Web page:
Learner-Centered Curation

Organization and curation have become educational buzzwords — but as librarians, these concepts have always been near and dear to our hearts! As school librarians, we are accustomed to seeking solutions and tools that meet the needs of an individual or address the criteria for a given situation. AASL’s National School Library Standards include the Shared Foundation for Curate: “Make meaning for oneself and others by collecting, organizing, and sharing resources of personal relevance” (AASL 2018). So how do we make our systems and thinking about organization transparent for learners? How do we help learners find systems and curation tools that work for them? Whether we are notetaking, organizing digital or physical resources and notes, or exploring different methods of keeping track of our personal and school lives, how do we find the best solution?Sample page of the author's notebook - highlighting quotes from Jim Knight's book "Better Conversations"Know Thyself!

Systems of organizing information and curation tools work best when we know what our goal is. But they also work best when we know ourselves as learners. I’m embarrassed to say that it took me until my second graduate program to realize that the notes I took could be organized in a way that made sense to me. Somewhere way back in junior high school, I was forced into the outline format for notetaking and never looked back. But as a 40-something-year-old graduate student, a visual learner, my notetaking finally became my own. Colorful. Visual. Important quotes circled and highlighted. Circles, arrows, and boxes to connect ideas. And the occasional snarky side-comment or funny quote captured from a classmate!

A student's visual journal that she is handsewing; the journal shows a watercolor of an octopus

Trial and Error

My newfound freedom with notetaking led me to reconsider my personal calendar. I tried a few different paper planners that were commercially produced, but never felt like a single one met my needs. I still rely on my digital calendar, but there is something about a physical calendar that helps me better “see” the shape of the week ahead at school and at home. I am less likely to forget things when I write by hand. Mueller and Oppenheimer’s research about retention and forms of notetaking confirms what I experience. 

Visual expression in notetaking is making its way into some classrooms in my building. Some teachers offer students the option to use “sketchnotes” as a way to explore concepts and ideas, or as a way to review and organize their knowledge prior to an assessment (“10 Ways to Use Sketchnotes in Your Classroom”). We have a “Visual Journaling” art class at our school. Some teachers are inviting students to add visual responses to their readers’ journals, in addition to written analysis and reflections. Do you have to be an artist to add a visual component to your notes? No! Small doodles, geometric shapes, and abstract representations all “count” — it’s what makes sense to you, the creator, that is most important.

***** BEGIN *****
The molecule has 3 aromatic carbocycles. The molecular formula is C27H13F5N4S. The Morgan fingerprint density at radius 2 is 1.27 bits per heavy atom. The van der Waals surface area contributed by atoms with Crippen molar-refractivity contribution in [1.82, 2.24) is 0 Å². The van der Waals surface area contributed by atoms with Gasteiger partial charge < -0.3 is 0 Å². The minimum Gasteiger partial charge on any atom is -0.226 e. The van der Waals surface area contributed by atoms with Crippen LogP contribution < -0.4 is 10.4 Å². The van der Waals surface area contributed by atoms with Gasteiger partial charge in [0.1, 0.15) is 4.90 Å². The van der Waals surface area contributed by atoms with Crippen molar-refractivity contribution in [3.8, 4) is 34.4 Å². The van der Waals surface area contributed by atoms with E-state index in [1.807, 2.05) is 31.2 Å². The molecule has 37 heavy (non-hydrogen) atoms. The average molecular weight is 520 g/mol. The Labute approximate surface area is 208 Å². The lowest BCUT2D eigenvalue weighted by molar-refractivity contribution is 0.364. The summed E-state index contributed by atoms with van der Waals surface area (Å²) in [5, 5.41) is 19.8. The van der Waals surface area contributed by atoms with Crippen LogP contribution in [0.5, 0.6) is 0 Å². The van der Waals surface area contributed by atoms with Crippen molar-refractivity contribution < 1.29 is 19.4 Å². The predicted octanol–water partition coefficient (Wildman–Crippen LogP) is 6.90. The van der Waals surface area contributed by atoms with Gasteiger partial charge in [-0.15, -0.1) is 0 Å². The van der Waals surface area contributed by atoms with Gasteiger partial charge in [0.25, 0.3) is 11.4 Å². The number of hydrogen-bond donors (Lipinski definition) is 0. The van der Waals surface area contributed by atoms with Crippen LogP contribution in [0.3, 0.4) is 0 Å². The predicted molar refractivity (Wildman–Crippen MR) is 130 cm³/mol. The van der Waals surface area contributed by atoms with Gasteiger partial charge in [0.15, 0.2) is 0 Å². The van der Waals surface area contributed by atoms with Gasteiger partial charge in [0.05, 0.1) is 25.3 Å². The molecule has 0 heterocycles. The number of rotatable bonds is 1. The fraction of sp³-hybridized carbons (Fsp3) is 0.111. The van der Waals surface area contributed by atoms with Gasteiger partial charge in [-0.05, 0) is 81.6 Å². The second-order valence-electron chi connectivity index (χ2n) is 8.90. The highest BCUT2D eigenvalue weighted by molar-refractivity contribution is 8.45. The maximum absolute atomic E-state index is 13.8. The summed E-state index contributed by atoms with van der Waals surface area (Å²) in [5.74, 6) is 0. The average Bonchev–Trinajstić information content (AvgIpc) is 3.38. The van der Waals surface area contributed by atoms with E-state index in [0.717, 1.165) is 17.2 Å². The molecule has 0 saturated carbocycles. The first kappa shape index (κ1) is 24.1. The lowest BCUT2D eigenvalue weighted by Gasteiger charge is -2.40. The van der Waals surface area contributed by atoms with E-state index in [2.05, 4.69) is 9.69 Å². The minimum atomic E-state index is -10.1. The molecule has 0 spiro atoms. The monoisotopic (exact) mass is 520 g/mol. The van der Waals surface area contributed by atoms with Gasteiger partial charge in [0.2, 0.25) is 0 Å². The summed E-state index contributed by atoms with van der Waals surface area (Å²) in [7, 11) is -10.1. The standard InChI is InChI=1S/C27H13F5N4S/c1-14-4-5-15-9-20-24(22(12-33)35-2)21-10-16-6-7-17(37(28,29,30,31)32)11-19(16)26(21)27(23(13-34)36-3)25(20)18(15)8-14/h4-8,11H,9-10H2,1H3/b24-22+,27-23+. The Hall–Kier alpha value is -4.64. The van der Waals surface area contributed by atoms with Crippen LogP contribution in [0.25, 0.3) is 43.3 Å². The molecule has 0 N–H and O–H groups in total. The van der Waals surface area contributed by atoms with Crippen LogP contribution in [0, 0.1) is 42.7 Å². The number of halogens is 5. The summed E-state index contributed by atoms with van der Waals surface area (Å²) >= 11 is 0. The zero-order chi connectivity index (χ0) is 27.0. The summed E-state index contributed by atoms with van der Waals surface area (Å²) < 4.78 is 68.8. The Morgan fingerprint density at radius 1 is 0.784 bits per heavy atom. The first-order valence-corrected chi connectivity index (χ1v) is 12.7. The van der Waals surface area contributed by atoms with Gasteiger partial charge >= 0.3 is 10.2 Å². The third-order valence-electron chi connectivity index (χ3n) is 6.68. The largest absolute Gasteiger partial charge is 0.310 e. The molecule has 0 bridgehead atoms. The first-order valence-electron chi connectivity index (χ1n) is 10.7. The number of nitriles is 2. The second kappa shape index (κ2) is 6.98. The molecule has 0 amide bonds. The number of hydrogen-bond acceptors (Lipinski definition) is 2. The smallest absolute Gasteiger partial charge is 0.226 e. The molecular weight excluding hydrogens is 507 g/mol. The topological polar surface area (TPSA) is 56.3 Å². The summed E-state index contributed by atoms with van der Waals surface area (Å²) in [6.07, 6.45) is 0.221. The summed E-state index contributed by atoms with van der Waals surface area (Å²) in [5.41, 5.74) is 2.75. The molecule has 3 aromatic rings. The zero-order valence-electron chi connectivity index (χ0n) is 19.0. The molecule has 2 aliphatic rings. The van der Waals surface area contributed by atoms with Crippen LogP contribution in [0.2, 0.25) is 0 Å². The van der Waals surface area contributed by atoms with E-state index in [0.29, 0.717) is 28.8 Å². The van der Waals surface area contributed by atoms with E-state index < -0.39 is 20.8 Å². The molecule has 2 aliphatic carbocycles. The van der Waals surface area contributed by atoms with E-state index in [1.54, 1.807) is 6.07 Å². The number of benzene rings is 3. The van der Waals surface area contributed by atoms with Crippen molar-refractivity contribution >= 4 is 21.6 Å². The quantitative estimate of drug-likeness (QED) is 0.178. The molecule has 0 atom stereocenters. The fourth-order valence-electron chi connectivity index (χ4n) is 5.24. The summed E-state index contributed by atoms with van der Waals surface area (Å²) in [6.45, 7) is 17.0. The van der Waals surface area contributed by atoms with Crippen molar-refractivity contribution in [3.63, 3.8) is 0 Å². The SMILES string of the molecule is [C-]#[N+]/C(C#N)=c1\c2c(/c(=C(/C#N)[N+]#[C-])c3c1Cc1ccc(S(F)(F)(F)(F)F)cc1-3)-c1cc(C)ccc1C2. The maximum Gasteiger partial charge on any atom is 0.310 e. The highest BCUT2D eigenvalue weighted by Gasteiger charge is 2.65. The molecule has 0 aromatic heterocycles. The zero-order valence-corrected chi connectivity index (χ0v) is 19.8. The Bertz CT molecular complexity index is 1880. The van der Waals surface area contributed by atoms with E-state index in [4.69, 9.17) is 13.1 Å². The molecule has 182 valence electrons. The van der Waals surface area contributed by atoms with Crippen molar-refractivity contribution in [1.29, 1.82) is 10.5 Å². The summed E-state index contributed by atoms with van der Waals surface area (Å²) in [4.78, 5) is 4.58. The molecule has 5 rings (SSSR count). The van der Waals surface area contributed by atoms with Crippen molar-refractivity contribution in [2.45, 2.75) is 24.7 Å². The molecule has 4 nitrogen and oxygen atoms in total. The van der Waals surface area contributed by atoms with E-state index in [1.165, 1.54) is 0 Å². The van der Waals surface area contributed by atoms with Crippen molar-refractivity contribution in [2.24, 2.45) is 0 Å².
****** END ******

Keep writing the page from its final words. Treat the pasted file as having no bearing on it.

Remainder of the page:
Image of the author's hand-created calendar page with many notesWhy Does This Work For You?

Inspired by some of our teachers and students, I have moved to a single-notebook system — my hand-created weekly calendar (copied from my phone’s calendar each Sunday), followed by my notes from classes, meetings, and conferences, all in one place, and chronologically organized! So if I recall that the quote I am looking for was from a conference in May, I can easily flip through the pages to find the information I need. It works for me to have a single place to capture the details of my life!

This came after I spoke with several students about their practice of “bullet journaling.” I don’t use the details of this method, but loved the single-notebook concept. No matter the method or style of notetaking, curating, or organizing information, I always ask a student what specifically about their method works for them? Or what, if anything, is not working so well? This is the opportunity for a metacognitive discussion that grows out of the student’s own self-awareness. My experience is that students are very eager to share their thinking, methods, and preferences with an interested adult. In turn, this helps me expand my awareness of organizational methods and concepts that I can share with other teachers and learners. As Guy Kawasaki (as quoted by the National School Library Standards, p. 97) states, “It’s just as valuable to curate content as it is to create it.”

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Author: Iris Eichenlaub

Iris Eichenlaub is the Librarian/Technology Integrator at Camden Hills Regional High School in Rockport, Maine. She is the 2017 Knox County Teacher of the Year, and was named an Inspiring Educator in 2017 by the Maine Education Association. Iris serves on the board of the Maine Association of School Libraries as the chair of professional development. Follow the story of the CHRHS Library via Facebook (@CHRHSLibrary or https://www.facebook.com/CHRHSLibrary) or Instagram (@CHRHS_Library or https://www.instagram.com/chrhs_library).



Categories: Blog Topics, STEM/STEAM, Student Engagement/ Teaching Models

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1 reply

  1. Thank you for the post and these outstanding resources, Iris.These examples of visual notemaking reinforce the idea that this process should be called “notemaking” rather than “notetaking.”

    When learners “make” notes, they put information and ideas into their own words/images. It’s Important for educators to remember Mazano’s research-based instructional strategies that increase student learning (and retention) – summarizing with notetaking (notemaking) and non-linguistic representations are two of them!

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